Walter Fitch is acknowledged as the founder of the discipline of molecular phylogenetics, the reconstruction of evolutionary phylogeny using molecular data, which is now an enormously active field of research and publication, perhaps the most intensely used method of ascertaining the evolutionary history of living organisms and the one method that can incorporate all sorts of organisms, from bacteria and protozoa to plants and animals, using a single all-encompassing trait, a chosen DNA sequence or protein molecule. Thus, Fitch also counts as one of the earlier pioneers of the now enormous field of molecular evolution, currently represented by scores of journals and treatises, thousands of scholarly papers, dozens of academic departments and hundreds of courses in universities and other institutions of higher learning, and thousands of research scientists.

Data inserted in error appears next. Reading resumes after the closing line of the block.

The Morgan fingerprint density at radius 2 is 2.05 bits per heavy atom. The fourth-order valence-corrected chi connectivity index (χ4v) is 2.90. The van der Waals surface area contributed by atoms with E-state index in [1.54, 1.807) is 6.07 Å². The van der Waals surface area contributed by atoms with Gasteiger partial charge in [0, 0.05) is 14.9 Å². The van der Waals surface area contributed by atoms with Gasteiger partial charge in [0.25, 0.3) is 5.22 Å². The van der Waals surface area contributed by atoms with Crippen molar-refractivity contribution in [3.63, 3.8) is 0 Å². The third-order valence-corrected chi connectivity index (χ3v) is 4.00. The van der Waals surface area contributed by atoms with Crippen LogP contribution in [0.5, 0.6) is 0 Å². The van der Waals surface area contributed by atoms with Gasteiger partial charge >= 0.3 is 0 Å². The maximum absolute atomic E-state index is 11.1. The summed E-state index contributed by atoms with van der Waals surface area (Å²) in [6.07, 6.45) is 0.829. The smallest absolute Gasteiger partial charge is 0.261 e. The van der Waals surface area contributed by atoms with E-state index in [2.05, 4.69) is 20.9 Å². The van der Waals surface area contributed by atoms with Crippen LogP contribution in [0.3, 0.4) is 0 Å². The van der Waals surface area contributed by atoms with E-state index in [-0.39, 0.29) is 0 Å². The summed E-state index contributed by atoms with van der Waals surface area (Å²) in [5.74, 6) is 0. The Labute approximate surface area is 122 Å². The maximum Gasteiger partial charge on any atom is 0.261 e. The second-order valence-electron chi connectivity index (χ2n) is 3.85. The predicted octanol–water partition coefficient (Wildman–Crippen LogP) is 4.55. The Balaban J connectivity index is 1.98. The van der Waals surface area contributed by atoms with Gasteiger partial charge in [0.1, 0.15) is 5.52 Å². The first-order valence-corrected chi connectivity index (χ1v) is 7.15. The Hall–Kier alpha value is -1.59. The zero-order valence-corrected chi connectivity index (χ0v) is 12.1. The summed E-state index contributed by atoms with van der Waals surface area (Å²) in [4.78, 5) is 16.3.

The emergence of molecular phylogeny as a major field of study can be traced to the publication in 1967 of a paper in Science (“Construction of Phylogenetic Trees,” Fitch and Margoliash, 1967), a paper that would impact forever how the evolutionary history of living organisms is investigated. Margoliash, a distinguished biochemist at the Abbott Laboratories in North Chicago, had obtained for several species the amino acid sequence of cytochrome c, a small protein involved in cell respiration, consisting of about 104 amino acids. In collaboration with Walter, Margoliash extended the sequences to a total of 20 species from yeast, through insects, fish, reptiles, birds, and mammals to humans. The reconstruction of the evolutionary history of organisms that had shared the last common ancestor more than one billion years ago, “remarkably like the classical phylogenetic tree that has been obtained from purely biological data” (p. 279), on the evidence obtained from a small protein, was an outstanding achievement. More significant yet was the formulation of concepts, algorithms, and statistically reliable methods of wide applicability in the investigation of molecular evolution.